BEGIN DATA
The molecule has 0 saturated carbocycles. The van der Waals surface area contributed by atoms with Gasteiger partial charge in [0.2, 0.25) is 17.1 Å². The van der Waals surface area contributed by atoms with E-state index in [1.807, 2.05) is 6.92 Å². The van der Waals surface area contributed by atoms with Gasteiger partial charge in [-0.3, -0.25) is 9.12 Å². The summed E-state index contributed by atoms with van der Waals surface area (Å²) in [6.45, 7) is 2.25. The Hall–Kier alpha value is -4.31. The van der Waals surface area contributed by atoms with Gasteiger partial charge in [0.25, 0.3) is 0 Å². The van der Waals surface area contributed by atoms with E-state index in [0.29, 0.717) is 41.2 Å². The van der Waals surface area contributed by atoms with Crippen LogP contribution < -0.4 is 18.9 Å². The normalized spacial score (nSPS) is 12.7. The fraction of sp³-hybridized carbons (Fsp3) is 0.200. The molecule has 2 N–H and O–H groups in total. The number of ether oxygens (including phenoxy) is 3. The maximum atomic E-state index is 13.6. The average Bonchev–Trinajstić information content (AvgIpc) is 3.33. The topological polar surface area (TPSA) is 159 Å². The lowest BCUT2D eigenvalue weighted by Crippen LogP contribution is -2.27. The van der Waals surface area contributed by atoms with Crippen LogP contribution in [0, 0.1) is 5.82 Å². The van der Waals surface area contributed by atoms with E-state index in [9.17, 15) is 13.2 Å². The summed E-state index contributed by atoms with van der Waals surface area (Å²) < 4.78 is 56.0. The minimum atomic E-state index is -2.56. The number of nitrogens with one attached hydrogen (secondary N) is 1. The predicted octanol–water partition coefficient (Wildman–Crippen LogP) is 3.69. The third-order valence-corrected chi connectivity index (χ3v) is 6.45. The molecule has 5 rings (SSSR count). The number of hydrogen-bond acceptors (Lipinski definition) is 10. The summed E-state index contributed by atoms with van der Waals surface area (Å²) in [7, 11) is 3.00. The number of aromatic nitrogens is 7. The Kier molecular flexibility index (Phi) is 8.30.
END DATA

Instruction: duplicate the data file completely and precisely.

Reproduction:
The molecule has 0 saturated carbocycles. The van der Waals surface area contributed by atoms with Gasteiger partial charge in [0.2, 0.25) is 17.1 Å². The van der Waals surface area contributed by atoms with E-state index in [1.807, 2.05) is 6.92 Å². The van der Waals surface area contributed by atoms with Gasteiger partial charge in [-0.3, -0.25) is 9.12 Å². The summed E-state index contributed by atoms with van der Waals surface area (Å²) in [6.45, 7) is 2.25. The Hall–Kier alpha value is -4.31. The van der Waals surface area contributed by atoms with Gasteiger partial charge in [0.25, 0.3) is 0 Å². The van der Waals surface area contributed by atoms with E-state index in [0.29, 0.717) is 41.2 Å². The van der Waals surface area contributed by atoms with Crippen LogP contribution < -0.4 is 18.9 Å². The normalized spacial score (nSPS) is 12.7. The fraction of sp³-hybridized carbons (Fsp3) is 0.200. The molecule has 2 N–H and O–H groups in total. The number of ether oxygens (including phenoxy) is 3. The maximum atomic E-state index is 13.6. The average Bonchev–Trinajstić information content (AvgIpc) is 3.33. The topological polar surface area (TPSA) is 159 Å². The lowest BCUT2D eigenvalue weighted by Crippen LogP contribution is -2.27. The van der Waals surface area contributed by atoms with Crippen LogP contribution in [0, 0.1) is 5.82 Å². The van der Waals surface area contributed by atoms with E-state index in [9.17, 15) is 13.2 Å². The summed E-state index contributed by atoms with van der Waals surface area (Å²) < 4.78 is 56.0. The minimum atomic E-state index is -2.56. The number of nitrogens with one attached hydrogen (secondary N) is 1. The predicted octanol–water partition coefficient (Wildman–Crippen LogP) is 3.69. The third-order valence-corrected chi connectivity index (χ3v) is 6.45. The molecule has 5 rings (SSSR count). The number of hydrogen-bond acceptors (Lipinski definition) is 10. The summed E-state index contributed by atoms with van der Waals surface area (Å²) in [7, 11) is 3.00. The number of aromatic nitrogens is 7. The Kier molecular flexibility index (Phi) is 8.30.